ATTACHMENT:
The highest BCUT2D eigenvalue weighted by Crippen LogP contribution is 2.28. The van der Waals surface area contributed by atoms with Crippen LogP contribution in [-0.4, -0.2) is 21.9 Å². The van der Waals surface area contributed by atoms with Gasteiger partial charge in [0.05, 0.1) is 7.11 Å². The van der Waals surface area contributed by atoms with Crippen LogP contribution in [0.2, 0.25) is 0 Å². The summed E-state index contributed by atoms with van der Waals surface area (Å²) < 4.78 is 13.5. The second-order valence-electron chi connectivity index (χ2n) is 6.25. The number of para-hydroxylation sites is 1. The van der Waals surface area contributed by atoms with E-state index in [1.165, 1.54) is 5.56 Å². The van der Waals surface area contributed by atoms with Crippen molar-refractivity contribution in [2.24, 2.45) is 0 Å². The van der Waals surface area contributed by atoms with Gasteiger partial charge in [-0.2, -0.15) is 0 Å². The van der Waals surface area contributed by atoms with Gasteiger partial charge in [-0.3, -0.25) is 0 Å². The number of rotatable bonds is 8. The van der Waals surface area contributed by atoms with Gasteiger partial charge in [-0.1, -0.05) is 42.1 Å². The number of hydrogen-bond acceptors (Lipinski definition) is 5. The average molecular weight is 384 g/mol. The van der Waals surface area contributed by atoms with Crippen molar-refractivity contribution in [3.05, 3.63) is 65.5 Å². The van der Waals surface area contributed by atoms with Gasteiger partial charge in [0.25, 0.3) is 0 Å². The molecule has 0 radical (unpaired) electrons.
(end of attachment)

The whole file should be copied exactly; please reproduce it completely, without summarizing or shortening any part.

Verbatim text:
The highest BCUT2D eigenvalue weighted by Crippen LogP contribution is 2.28. The van der Waals surface area contributed by atoms with Crippen LogP contribution in [-0.4, -0.2) is 21.9 Å². The van der Waals surface area contributed by atoms with Gasteiger partial charge in [0.05, 0.1) is 7.11 Å². The van der Waals surface area contributed by atoms with Crippen LogP contribution in [0.2, 0.25) is 0 Å². The summed E-state index contributed by atoms with van der Waals surface area (Å²) < 4.78 is 13.5. The second-order valence-electron chi connectivity index (χ2n) is 6.25. The number of para-hydroxylation sites is 1. The van der Waals surface area contributed by atoms with E-state index in [1.165, 1.54) is 5.56 Å². The van der Waals surface area contributed by atoms with Crippen molar-refractivity contribution in [2.24, 2.45) is 0 Å². The van der Waals surface area contributed by atoms with Gasteiger partial charge in [-0.2, -0.15) is 0 Å². The van der Waals surface area contributed by atoms with Gasteiger partial charge in [-0.3, -0.25) is 0 Å². The number of rotatable bonds is 8. The van der Waals surface area contributed by atoms with Gasteiger partial charge in [-0.1, -0.05) is 42.1 Å². The number of hydrogen-bond acceptors (Lipinski definition) is 5. The average molecular weight is 384 g/mol. The van der Waals surface area contributed by atoms with Crippen molar-refractivity contribution in [3.05, 3.63) is 65.5 Å². The van der Waals surface area contributed by atoms with Gasteiger partial charge in [0.25, 0.3) is 0 Å². The molecule has 0 radical (unpaired) electrons.